I’ve been to a few NY Tech Meetups since I’ve lived in New York. 800 people gather for two hours to see 10-15 creators demo their new web projects. They are a phenomena here, occurring once monthly and regularly selling out in 30 minutes despite the paid admission. There is probably no other web event in New York that makes people feel like “I was there when…”, or feel so left out when they can’t go. This month my colleagues at Arc90 presented Readability, and I had a co-worker pacing the office beforehand mourning his lack of a ticket. We put him on a train to White Plains to be with his family.
The meeting format allots from 1-5 minutes per presenter. They may make use of microphone, stage, and projected laptop, phone or tablet. Most presenters have never demoed at a Tech Meetup. They are speaking to one of the most knowledgeable tech audiences on the East coast. And they are competing with at least 10 other presentations for attention. With such constraints, safe to say this is a difficult format to nail.
Here are my suggestions for those who get the opportunity to present. These are based on my observations as an audience member as I’ve not yet joined the ranks of presenter. Cover these and I think you’re in for a much smoother ride.
Bring a narrative
People like stories, and they respond to them better than an unconnected series of points. You have only a few minutes to not only show product, but make them understand why they should care. Put some thought into making people see the big picture.
Get right to the meat
Don’t try to build. You have at max five minutes to make an impact, but 30 seconds before you lose the audience’s attention. If you start with a bang, they’ll be paying attention when you present your garnish.
Do a full run-through beforehand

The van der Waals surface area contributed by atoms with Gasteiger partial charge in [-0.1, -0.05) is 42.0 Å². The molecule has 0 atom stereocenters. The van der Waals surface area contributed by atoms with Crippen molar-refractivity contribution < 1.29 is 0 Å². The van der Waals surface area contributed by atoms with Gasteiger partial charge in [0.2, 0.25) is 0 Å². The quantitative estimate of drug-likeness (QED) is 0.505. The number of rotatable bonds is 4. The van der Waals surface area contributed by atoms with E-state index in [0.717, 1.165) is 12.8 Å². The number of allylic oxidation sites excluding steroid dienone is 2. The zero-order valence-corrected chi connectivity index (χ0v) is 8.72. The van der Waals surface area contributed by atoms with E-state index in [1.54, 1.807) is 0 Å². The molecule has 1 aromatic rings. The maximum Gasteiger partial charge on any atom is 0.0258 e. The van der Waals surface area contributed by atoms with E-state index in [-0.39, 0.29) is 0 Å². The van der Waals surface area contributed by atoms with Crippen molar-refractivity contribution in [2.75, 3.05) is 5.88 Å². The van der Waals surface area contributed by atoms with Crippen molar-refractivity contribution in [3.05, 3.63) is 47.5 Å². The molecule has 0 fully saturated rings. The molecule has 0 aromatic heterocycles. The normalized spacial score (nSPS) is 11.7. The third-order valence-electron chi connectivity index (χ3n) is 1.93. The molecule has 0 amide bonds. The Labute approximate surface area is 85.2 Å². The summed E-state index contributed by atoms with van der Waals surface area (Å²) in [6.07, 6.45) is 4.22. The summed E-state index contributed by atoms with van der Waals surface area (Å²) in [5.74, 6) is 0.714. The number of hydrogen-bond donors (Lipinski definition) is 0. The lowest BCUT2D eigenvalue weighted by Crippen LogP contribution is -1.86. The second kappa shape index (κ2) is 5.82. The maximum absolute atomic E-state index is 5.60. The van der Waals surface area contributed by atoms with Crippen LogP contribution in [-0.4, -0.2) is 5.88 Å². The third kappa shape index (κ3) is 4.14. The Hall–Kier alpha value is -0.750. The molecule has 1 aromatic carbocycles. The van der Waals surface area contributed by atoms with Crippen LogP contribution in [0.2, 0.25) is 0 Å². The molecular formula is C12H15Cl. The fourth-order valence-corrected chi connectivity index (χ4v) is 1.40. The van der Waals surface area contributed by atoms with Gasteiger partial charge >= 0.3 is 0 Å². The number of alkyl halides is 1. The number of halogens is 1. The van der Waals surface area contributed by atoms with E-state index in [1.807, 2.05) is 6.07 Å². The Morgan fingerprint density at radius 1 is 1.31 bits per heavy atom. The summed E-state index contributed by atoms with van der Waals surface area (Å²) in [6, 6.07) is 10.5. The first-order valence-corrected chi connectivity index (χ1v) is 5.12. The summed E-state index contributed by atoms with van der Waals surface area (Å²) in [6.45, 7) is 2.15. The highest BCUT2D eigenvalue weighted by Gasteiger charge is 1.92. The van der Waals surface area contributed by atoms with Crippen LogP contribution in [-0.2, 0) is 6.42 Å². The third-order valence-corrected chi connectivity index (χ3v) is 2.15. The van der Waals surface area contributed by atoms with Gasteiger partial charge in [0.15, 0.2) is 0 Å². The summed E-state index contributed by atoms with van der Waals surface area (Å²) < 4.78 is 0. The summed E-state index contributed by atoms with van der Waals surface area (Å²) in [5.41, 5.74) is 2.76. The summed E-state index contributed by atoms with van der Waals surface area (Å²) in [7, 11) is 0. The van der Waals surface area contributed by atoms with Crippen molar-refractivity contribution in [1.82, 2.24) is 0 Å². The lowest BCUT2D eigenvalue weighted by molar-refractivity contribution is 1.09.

Just like software testing, it’s amazing how many things don’t get caught if you don’t try them at least once. Grab a colleague a few hours before the meeting and make them sit through as you present, props and all.
No one wants to see you log in
Certain tasks are so familiar by now they are actually annoying to watch. Make sure you have a valid login, set the timeout really high for the demo, and get Nate’s computer good and authenticated before you’re on deck.
Don’t present alone
It’s painful watching someone try to speak publicly, work a mouse and keyboard, and figure out why their app is misbehaving at the same time. Do yourself a favor and have one person work the devices while another works the microphone. People like to see the team who built it anyway, so give one of your developers a moment in the limelight.
Turn your power-saving off
Nothing stops a demo cold like having to enter your password to get your device back in the game after locking itself mid-show.
Make sure Mom can’t text your demo device
Don’t think Mom won’t text you while you’re demoing on your iPhone reminding you to call your uncle Gary about his operation. Airplane mode it, change SIMs, buy a phone, do something to make sure you don’t distract from your work.
Make sure your URL is prominent
A surprising number of presenters miss this one. Make sure people can follow up on your project, especially if it’s a weird name or spelling.
If you have an offline mode, don’t try to demo it while online
It’s embarrassing, like the kid who always claims he can beat everyone up but you’ve never seen in a fight.
See how your mobile device looks on camera
Brightness, size, and color all matter here. Make sure people will be able to see what you worked so hard on.
Don’t all wear the same t-shirts
This one’s more of a personal preference, but I stand by it. I know it makes you easy to find after the presentations, but do people really want to be seen talking to Charlie Brown?